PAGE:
Roberts’ is a well cvrafted storyteller, pulling the reader into the world of Marion and Patrick as they both share the love of their policeman. The draconian laws on homosexuality are exposed for their outdated views, with minor characters highlighting the opinions of many at the time that a change in the law about who we can love should be changed.

            We all knew he was queer – so many of them are around here – but one can’t help but feel sorry. Sometimes this country is too brutal.

            At times her beautiful description of their doomed love makes it nearly unbearable to turn the page as Marion fights to save her marriage, while in equal measures Patrick brings joy into Tom’s life as he swims ever deeper into a world that will ultimately destroy all their lives beyond repair.

            Roberts has created a story that once finished, this author felt compelled to start at the beginning and read the whole novel again.

      

 

 

 

Posted on by admin in Brighton & Hove, Fiction & Books, LGBT, Literature Leave a comment

Remembering the importance of the play/Film: The Boys in the Band.

I couldn’t care less what people do, as long as they don’t do it in public or try and force their ways on the whole dam world.

Alan, The Boys in the Band.

The comment above was taken from the 1968 play, The Boys in the Band. To put the era in perspective, the play was conceived a year before the Stonewall Riots in New York and a year after the passing of the The Sexual Offences Act 1967 in the UK which decriminalised homosexuality.

 

While interviewing a group of older gay men for an upcoming project by QueenSpark Books and this year’s Brighton; ‘City Reads’ My Policeman by Bethan Roberts, I was reminded of just how difficult it was for gay men to be open about their sexuality outside of the their homes or the gay bars that were hidden from public view, during the 1950’s/60’s. The play and film Boys in the Band was ground breaking as it gave gay men an unapologetic view about the lives they led, the men they loved to a wider audience outside the gay ghetto.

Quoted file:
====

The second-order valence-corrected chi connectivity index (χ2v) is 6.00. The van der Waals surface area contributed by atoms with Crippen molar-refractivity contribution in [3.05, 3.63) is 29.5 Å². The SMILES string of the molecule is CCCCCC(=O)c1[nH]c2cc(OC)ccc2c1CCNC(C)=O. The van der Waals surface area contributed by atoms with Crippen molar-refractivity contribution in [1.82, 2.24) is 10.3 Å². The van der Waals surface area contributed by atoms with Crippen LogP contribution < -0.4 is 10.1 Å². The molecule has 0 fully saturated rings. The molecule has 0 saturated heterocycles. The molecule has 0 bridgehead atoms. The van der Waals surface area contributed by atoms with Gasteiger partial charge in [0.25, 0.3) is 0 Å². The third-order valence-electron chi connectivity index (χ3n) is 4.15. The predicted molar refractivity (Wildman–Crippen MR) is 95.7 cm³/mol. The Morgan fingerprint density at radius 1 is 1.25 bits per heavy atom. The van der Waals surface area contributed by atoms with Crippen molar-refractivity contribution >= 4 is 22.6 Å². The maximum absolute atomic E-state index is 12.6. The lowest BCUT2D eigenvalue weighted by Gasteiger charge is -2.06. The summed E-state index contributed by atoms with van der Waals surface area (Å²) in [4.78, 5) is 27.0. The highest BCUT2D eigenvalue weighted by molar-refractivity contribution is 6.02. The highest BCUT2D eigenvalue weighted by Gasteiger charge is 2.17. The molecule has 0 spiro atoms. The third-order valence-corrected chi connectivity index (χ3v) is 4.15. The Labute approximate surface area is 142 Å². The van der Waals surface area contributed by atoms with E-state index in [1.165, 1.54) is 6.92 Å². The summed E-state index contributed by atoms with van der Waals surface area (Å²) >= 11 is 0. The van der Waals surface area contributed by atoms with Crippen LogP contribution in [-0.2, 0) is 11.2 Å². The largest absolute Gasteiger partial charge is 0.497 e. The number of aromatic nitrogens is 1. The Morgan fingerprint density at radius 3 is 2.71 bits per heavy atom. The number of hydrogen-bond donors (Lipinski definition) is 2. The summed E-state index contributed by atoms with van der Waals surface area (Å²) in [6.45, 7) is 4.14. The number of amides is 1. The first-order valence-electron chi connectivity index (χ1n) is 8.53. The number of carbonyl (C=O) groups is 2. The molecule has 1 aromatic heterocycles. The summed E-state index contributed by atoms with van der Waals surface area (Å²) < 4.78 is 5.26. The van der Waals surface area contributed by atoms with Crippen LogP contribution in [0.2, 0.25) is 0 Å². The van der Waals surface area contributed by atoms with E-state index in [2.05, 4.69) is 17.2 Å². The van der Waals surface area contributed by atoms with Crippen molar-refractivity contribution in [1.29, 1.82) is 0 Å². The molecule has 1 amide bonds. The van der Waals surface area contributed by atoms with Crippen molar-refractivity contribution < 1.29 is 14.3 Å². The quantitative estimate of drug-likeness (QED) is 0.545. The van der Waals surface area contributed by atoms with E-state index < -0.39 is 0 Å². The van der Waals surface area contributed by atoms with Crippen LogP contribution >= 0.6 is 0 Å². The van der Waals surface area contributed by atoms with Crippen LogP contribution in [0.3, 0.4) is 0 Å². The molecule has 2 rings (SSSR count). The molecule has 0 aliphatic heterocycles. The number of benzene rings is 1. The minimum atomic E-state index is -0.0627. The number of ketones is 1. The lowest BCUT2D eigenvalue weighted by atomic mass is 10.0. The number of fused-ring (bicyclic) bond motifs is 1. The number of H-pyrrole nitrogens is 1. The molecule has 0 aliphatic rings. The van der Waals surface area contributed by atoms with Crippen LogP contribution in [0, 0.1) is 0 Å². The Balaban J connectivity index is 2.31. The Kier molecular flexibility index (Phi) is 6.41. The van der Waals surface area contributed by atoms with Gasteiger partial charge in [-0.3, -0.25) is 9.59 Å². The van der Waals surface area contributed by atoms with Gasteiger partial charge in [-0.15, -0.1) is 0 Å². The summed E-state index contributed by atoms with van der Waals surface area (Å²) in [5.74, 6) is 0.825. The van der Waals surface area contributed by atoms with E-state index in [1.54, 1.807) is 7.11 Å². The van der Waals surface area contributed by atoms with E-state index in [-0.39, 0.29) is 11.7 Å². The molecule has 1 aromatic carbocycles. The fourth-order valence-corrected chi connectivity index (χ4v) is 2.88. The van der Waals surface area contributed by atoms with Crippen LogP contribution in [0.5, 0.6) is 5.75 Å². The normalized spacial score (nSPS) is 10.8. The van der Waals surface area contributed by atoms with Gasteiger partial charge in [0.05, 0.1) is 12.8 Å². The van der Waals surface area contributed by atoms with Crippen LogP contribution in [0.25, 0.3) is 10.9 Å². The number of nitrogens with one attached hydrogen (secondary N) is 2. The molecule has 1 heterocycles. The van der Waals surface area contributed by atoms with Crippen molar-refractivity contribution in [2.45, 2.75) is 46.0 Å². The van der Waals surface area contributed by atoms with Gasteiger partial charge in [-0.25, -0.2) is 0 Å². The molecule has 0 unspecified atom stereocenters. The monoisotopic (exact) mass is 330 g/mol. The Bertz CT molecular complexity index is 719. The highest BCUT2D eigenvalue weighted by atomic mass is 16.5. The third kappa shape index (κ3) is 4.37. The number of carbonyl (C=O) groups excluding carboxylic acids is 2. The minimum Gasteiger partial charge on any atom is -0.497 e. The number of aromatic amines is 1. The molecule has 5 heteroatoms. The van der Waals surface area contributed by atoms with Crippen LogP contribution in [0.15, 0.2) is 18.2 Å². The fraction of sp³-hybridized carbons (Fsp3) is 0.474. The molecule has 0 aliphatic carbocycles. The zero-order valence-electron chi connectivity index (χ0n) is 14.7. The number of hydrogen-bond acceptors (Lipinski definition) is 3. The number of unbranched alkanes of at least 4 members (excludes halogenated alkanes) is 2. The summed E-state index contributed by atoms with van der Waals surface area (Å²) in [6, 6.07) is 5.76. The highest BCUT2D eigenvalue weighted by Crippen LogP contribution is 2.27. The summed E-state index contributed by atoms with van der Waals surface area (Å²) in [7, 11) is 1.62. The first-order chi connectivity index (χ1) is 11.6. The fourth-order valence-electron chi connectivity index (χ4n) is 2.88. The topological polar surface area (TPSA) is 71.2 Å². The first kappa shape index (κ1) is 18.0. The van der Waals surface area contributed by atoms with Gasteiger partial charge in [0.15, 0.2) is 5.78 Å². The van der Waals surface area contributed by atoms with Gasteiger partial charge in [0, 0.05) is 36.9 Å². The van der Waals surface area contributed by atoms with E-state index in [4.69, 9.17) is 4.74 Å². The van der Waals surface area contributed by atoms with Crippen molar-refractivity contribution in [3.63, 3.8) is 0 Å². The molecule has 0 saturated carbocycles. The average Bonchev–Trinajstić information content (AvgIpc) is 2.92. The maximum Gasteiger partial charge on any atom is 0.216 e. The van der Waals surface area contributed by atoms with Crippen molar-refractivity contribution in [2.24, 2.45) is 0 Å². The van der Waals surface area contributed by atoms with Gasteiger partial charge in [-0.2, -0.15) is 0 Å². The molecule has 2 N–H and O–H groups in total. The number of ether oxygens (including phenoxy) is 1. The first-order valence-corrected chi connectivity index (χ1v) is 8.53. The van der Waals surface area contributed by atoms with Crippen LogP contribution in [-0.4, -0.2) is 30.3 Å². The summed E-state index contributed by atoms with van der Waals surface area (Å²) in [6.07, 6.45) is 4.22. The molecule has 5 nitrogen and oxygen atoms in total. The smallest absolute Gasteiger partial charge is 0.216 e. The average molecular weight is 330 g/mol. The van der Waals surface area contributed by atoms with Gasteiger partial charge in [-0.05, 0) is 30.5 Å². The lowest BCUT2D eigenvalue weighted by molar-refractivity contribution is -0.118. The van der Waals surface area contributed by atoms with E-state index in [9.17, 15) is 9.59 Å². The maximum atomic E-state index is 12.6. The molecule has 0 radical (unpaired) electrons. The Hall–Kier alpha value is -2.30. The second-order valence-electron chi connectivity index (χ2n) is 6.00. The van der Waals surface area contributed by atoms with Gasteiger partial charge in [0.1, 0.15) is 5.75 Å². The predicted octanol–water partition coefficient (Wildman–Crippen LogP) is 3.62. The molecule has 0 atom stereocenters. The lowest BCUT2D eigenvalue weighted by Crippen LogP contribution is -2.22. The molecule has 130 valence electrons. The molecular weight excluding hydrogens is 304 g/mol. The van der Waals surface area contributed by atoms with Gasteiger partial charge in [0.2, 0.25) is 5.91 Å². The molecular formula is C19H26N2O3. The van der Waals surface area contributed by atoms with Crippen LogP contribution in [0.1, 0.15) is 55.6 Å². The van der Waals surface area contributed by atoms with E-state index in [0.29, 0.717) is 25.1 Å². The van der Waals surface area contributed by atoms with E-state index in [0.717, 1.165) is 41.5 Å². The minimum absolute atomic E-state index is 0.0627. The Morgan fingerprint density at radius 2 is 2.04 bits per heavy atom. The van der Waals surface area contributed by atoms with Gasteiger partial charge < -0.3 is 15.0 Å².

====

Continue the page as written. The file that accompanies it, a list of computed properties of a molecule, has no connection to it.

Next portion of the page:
Although the play garnered favourable reviews, when the film was released two years later the Gay Liberation Movement that had formed after the Stonewall Riots, were extremely critical of the characters in The Boys in the Band. Rather surprisingly the GLM thought the characters where little more than stereotypes that did nothing to help the ‘gay cause ’. These comments went some way in helping bury the film, until it was revived again in 1996. One New York reviewer wrote, “ It’s okay to like Boys in the Band Once more”.

So what about the play and film? What were its origins? How did it all begin?

 

Mart Crowley found himself on hard times, to the point that he had to rent out his own apartment to survive. At the same time Crowley got a call from his actress friend, Diana Lynn who said she needed someone to house-sit her Mansion in Beverley Hills. Crowley snapped up her offer and found himself surrounded by luxury, but without a penny to his name. It was here that he put pen to paper and began to write the ground breaking play, The Boys in the Band.

Back in 1968 Homosexuality was still a taboo subject and many of Crowley’s friends said he was crazy for even thinking he could get a play about nine men, eight of whom were out as gay, ever produced, let alone find an audience at the time who would even care about these characters.